"It Fucking Sparkles."

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An Interview with Laura Van Den Berg

I first met Laura Van Den Berg in Chicago in 2009 during the annual AWP festival where I was manning the Publishing Genius Press table, desperately trying to sell books among thousands of others trying to desperately sell their books. At that moment, the scene was bleak. But when Laura came to the table she was smart, funny, and curious about each book she picked up. She seemed to care and pay attention to my rambling about the books on the table, and watching her move from table to table, she carried this curiosity with her amongst the thousands of shoulder-shruggers and the downright exhausted. She bought three books, including my own novel, from the table. We’ve stayed in contact ever since.   

Laura’s curiosity (I imagine her as someone who could find anything, say, linguine, worth dissecting to find the interesting inside it) carries over into her fiction. Her new collection of stories, The Isle of Youth, mines the lives of men and women in revealing and microscopic ways. Her stories are incredibly sleek, intelligent, and well crafted. After a week of re-reading DeLillo and Lydia Davis, I moved right into The Isle of Youth without once being consciously aware that this is an author who is still in the early stages of her career.   

I emailed Laura (who was on the train from Boston to New York where she was giving a reading to promote The Isle of Youth) to discuss gender, death, editing, and to find out how her first novel is going.  

Shane Jones 

THE BELIEVER: The summary for The Isle of Youth is only 140 words but I was surprised at how aggressive the sell is that this is a book about women. It “explores the lives of women mired in secrecy and deception,” and, “the reader grows attached to the marginalized young women in these stories.” The stories highlighted in the summary are about “an inscrutable marriage” and a “magician mother.” At the end you’re referred to as a “sorceress.” Do you have any thoughts or reservations about this kind of gender pigeon-holing?  

LAURA VAN DEN BERG: I don’t have reservations. All the stories in Isle are narrated by women and are very much about women—in that the male characters, when they appear, tend to be more peripheral, one piece in the puzzle that these women are struggling to assemble. I think I would feel differently if the stories weren’t so women-oriented—like, why would they just focus on this one aspect when I write about other things that have nothing to do with women? But I don’t. So that focus does not feel inaccurate or unfair to me.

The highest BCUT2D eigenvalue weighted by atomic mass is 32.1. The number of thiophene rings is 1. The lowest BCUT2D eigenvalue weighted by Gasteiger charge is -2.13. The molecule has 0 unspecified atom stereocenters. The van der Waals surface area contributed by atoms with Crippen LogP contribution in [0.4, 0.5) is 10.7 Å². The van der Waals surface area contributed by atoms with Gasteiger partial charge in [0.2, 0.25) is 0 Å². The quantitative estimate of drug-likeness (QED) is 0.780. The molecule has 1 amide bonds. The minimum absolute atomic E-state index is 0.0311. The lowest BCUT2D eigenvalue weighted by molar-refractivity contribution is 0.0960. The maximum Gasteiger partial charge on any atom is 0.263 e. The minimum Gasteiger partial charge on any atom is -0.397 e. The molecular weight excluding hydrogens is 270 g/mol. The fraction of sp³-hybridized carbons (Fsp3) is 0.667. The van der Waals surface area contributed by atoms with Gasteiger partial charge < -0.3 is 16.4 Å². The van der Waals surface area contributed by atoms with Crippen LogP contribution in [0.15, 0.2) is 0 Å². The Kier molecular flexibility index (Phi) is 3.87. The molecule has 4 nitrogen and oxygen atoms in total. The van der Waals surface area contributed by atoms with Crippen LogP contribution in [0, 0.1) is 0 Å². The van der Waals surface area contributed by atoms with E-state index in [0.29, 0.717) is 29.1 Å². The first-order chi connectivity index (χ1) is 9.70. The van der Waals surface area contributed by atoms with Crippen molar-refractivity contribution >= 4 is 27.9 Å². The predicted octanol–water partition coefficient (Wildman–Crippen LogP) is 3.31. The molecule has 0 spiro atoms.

My publisher, FSG, actually shied away from overusing the “woman angle” in some ways. An early cover had a woman on it; it was a cool cover but very literal and for sure emphasizing gender more. My editor nixed that one pretty quickly, and we ended up with a much more enigmatic, arguably less conveniently “marketable” cover. Also: it fucking sparkles.

But while we’re on the subject: do you know what’s been driving me crazy lately? People asking why I’m not smiling in my author’s photo, or knocking the photo because I look imposing and unapproachable, as opposed to “warm.” Do people ask you why you’re not smiling in your author’s photo? Or get requests for a different photo because you don’t look friendly enough? I get different versions of this a lot. As a result, I am pretty well determined to never smile in another photo ever again.

BLVR: The story about the cover seems very typical—a designer got the pitch and thought “I’m going with a woman on the cover for this one, done.” I like the cover they decided on. I just didn’t come away from The Isle of Youth thinking “this is a book about women” rather, “this is a book about humans who are all fucked in some sense.” Out in public, or say, on the train right now, do men ever tell you to smile? And no, I’ve never been asked why I’m not smiling or asked to send a different author photo. I’m a thin, white, heterosexual man.

LVDB: It was a cool cover, but we wanted something that would evoke the book in a more comprehensive way. In a funny/nice coincidence, the designer is a friend, so I was unworried because I already knew A. I dug her work and B. if we ran into issues, we could talk it out as needed. Otherwise I might have been a little worried about a palm tree making an appearance, which I really did not want. 

And that has happened occasionally: men telling me to smile in public, as though a smile is something that I owe them. But most of the time I’m walking around with my iPod going at full volume, so if anyone is saying anything to me I’m probably missing it.

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BLVR: Anytime I see a man telling a woman to smile in public I feel dirty. And the woman always looks attacked, which, in a way, she is, because it’s a way to assume control. This is a fitting segue into what I’d like to discuss next: death. Many early reviews (and again, the Amazon summary) mention “secrets” and “deception.” But I see those things as undercutting to something much bigger and darker going on: a fear of dying. It starts off right away, for example, on page twenty-five when the narrator tells her husband, “I hope we don’t die.” This sentiment seems to run throughout the book. Are you scared to die?